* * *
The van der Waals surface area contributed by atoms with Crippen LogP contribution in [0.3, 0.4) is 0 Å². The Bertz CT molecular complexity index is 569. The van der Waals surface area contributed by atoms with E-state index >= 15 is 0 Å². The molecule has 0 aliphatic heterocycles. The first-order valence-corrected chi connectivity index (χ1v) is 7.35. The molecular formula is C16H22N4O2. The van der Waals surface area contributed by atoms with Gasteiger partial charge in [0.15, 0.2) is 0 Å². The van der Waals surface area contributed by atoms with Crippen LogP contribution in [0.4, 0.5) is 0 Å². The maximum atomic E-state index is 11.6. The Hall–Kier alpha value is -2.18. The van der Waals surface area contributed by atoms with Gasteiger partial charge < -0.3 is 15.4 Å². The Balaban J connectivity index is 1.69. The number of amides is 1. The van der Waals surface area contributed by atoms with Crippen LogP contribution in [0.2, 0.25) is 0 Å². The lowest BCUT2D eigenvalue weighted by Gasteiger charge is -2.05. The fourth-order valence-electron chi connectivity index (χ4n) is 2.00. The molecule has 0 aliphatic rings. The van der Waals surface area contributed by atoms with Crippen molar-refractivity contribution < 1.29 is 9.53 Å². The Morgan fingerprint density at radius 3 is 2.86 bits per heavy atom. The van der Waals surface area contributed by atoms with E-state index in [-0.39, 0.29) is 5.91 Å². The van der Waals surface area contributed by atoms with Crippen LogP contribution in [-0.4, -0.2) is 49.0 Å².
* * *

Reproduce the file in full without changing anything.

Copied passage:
The van der Waals surface area contributed by atoms with Crippen LogP contribution in [0.3, 0.4) is 0 Å². The Bertz CT molecular complexity index is 569. The van der Waals surface area contributed by atoms with E-state index >= 15 is 0 Å². The molecule has 0 aliphatic heterocycles. The first-order valence-corrected chi connectivity index (χ1v) is 7.35. The molecular formula is C16H22N4O2. The van der Waals surface area contributed by atoms with Gasteiger partial charge in [0.15, 0.2) is 0 Å². The van der Waals surface area contributed by atoms with Crippen LogP contribution in [0.4, 0.5) is 0 Å². The maximum atomic E-state index is 11.6. The Hall–Kier alpha value is -2.18. The van der Waals surface area contributed by atoms with Gasteiger partial charge < -0.3 is 15.4 Å². The Balaban J connectivity index is 1.69. The number of amides is 1. The van der Waals surface area contributed by atoms with Crippen LogP contribution in [0.2, 0.25) is 0 Å². The lowest BCUT2D eigenvalue weighted by Gasteiger charge is -2.05. The fourth-order valence-electron chi connectivity index (χ4n) is 2.00. The molecule has 0 aliphatic rings. The van der Waals surface area contributed by atoms with Crippen molar-refractivity contribution < 1.29 is 9.53 Å². The Morgan fingerprint density at radius 3 is 2.86 bits per heavy atom. The van der Waals surface area contributed by atoms with E-state index in [-0.39, 0.29) is 5.91 Å². The van der Waals surface area contributed by atoms with Crippen LogP contribution in [-0.4, -0.2) is 49.0 Å².